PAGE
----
Letters, June 8, 2009

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No golden age without Bernbach

RE: "New Book Paints Bernbach as Much Lemon as Legend" (AA, June 1). Rupal Parekh did a fine reporting job on my book, "Nobody's Perfect: Bill Bernbach and the Golden Age of Advertising," and how and why it came about. But without doubt, and my book makes clear, there would not have been a golden age of advertising without Bill Bernbach, flaws and all. P.S. He was never dull.
Doris Willens
Hightstown, N.J.

Ad Age too hard on magazine industry

Recently, Advertising Age published stories about the magazine industry that misrepresented facts and omitted key data.

"Magazine, Newspaper Readers Aging at Accelerated Rate" (AA, May 25) gives the incorrect impression that the readership for magazines is aging "rapidly" based on MRI spring data. In fact, magazine readership and virtually all media are aging at almost the same rate as the U.S. adult population over the last five years. In that time, the median age of magazine readers has been consistently younger than the median age of total U.S. adults. And according to the MRI data not included in the article, one form of media, however, stands out for the rapidity in which it is aging: social networks.

Another recent article, "Marketers Losing Respect for Magazines?" (May 20) omits pertinent information as well. The story discusses recent ANA research about the diminished effectiveness of various media as brand-building channels over a two-year period. Except for a half-sentence reference to other media, the entire 14-paragraph article focuses on magazines, starting with the negative headline.

In fact, out of six media measured in both years of the ANA research, five showed declines in effectiveness. Why? For the first time ever, this year's ANA survey added online and social media (noted in the story). As any marketing researcher will tell you, because of this addition, the results of the two surveys are not comparable (not noted in the story).

Additionally, the article terms brand building a strong suit of magazines without mentioning that brand building is also considered a forte of other media that also declined in the survey. It's worth mentioning that MPA's advertising campaigns over the last four years have been based on research showing that magazines excel in ad engagement and accountability.

It's unfortunate that Advertising Age overlooked these key facts. If the above details and context were included, the stories would have been less sensational, but at least they would have been accurate.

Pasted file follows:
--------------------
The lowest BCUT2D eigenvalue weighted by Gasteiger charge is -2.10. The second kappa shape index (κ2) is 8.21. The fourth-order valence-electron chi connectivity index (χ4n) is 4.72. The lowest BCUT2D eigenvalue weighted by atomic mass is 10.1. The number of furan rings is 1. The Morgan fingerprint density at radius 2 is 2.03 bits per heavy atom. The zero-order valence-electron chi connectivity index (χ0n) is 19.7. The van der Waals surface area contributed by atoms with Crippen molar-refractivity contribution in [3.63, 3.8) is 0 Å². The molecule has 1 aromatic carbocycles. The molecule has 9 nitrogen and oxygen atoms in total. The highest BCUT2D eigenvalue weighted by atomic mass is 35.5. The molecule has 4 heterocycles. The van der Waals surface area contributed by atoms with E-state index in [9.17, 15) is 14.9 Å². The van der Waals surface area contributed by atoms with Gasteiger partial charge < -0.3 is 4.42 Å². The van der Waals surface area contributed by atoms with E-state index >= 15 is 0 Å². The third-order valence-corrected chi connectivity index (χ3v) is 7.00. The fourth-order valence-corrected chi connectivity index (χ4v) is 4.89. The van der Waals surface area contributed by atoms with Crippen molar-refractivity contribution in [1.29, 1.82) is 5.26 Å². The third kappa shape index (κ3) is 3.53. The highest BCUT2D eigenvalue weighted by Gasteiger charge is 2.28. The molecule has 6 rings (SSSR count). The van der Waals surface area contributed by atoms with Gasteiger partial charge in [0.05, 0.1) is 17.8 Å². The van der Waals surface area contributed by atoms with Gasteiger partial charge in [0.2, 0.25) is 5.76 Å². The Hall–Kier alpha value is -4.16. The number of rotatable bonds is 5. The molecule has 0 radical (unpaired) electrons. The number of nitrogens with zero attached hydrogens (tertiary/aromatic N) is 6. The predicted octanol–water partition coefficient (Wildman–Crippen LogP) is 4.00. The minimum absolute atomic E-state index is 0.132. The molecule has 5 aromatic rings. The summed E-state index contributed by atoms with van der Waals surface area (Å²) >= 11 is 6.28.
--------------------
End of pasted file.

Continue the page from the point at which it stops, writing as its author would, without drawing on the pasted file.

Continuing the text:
Nina Link
Magazine Publishers of America
New York

Editor's reply: The article on print audiences stated clearly that readers' median age rose 1.6 years, "almost" the same as but faster than the population's 1.3-year rise, and that readers at 56% of the titles aged faster than the population. The article looked at a group of publications whose readers aged much faster, and countered that with coverage of titles whose readers got younger the fastest. MRI's spring data don't address social media; hence, it was not mentioned in this report. Ad Age has covered social networks' aging in several articles such as "Marketers Adapt as Social Networks Attract Older Users" (AA, Feb. 23).

The ANA surveys are comparable because they didn't ask respondents to divvy up their regard as in a pie chart; respondents were free to rate every medium a five out of five for excellence in brand building. A smaller proportion of marketing executives in the new survey gave a four or a five to magazines, TV, radio, outdoor or newspapers, as the graph accompanying the article shows, with magazines and TV tied for the biggest declines. Ad Age looked at magazines not only because of their sharp decline but also because brand building has always been a particularly strong suit for magazines. We will continue to look at what this survey means for other media.

We do not believe either article was inaccurate or sensational.


RE: "Boom in Issues Advertising Could Net Agencies $1 Billion" (AA, June 1). Due to an error by TNS Media Intelligence/CMAG, the story incorrectly reported that Conservation International had spent $19.8 million on issue ads. Spots associated with CI were part of a PSA campaign.

RE: Women to Watch (AA, June 1). Jessica Buttimer, global domain leader, Clorox Green Works, is 39. Univision's Graciela Eleta is senior VP-brand solutions. Vida Cornelious is VP-creative director, DDB, Chicago. Maureen Linder's name was misspelled. She is VP-global advertising at Campbell Soup Co.

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